Food shortages in empty supermarkets during the Covid-19 pandemic and post-Brexit period have sounded the alarm in the UK. Many Britons are now worried about empty store shelves due to a shortage of lorry drivers. Boris Johnson has crucial decisions ahead of him.
Stock Levels at their Lowest in the British Retail Industry
British retailers are facing stock shortages due to a scarcity of lorry drivers, which has also led to a severe shortage of goods on supermarket shelves. Steve Murrells, Co-operative Group chief executive, has spoken of the worst shortages he has ever seen. He blamed “Brexit and issues caused by Covid for the recent disruption. He stressed that training for new drivers is on the agenda to address these shortcomings. Last year, 14,000 European drivers left the UK and only 600 returned. Food shortages have also manifested themselves in some fast food stores, with some drinks becoming scarce at McDonald’s and chicken at KFC.
A few days ago, 1,250 McDonald’s restaurants in the UK were forced to remove certain dishes from their menus due to bottlenecks in the delivery process. Also, the British are re-thinking the purchase of their Christmas gifts due to the problem of shipping goods from Asia. This is the worst supply chain shortages ever affecting retailers in the UK.
Worries About Shortages with Christmas Around the Corner
Last year, the UK Prime Minister Boris Johnson cancelled all Christmas gatherings due to the spread of Covid-19 mutations in the country. This year, the managing director of the frozen food giant Iceland Foods, Richard Walker, has already warned British buyers that if supply chain issues continue until December, Christmas will be affected this year too, by saying: “We’ve got a lot of goods to transport between now and Christmas and a strong supply chain is vital for everyone”. Tesco’s chairman also warned of shortages in supermarkets at Christmas as he called on the government to change post-Brexit rules for lorry drivers. John Allan, who has overseen the country’s largest groceries and general merchandise retailer since 2015, said the government should change rules for lorry drivers to allow for more emergency workers from overseas to help solve the problem.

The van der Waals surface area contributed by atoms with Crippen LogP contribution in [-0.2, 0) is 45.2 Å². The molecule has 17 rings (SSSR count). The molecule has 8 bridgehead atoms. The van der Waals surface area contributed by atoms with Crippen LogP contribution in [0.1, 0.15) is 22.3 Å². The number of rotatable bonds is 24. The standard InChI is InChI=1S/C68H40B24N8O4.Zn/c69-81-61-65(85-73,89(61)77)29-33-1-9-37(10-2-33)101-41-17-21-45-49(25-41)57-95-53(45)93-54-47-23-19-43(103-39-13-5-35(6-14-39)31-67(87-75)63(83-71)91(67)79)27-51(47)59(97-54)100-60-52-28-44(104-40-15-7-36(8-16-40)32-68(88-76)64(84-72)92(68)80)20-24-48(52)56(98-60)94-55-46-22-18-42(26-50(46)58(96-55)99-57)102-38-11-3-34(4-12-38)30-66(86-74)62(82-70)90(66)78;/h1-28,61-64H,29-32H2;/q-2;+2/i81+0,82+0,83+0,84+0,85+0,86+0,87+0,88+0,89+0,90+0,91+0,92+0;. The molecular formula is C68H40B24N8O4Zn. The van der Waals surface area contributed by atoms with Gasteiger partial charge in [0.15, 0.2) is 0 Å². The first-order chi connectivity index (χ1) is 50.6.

Shortages of 100,000 Drivers in the UK
The Road Haulage Association Ltd (RHA) in the UK has spoken of a shortage of around 100,000 lorry drivers. The union also noted the fact that many European transport workers left the country after Brexit. The UK government, meanwhile, has reduced the number of hours drivers can temporarily work to improve the situation. Expensive and complex visa procedures are now necessary, and new drivers are rarely willing to enter the job. In addition, thousands of drivers retire every month, and tens of thousands of driving tests have been cancelled due to the Covid-19 crisis.
Lorry Driving Loses Attractiveness Following Brexit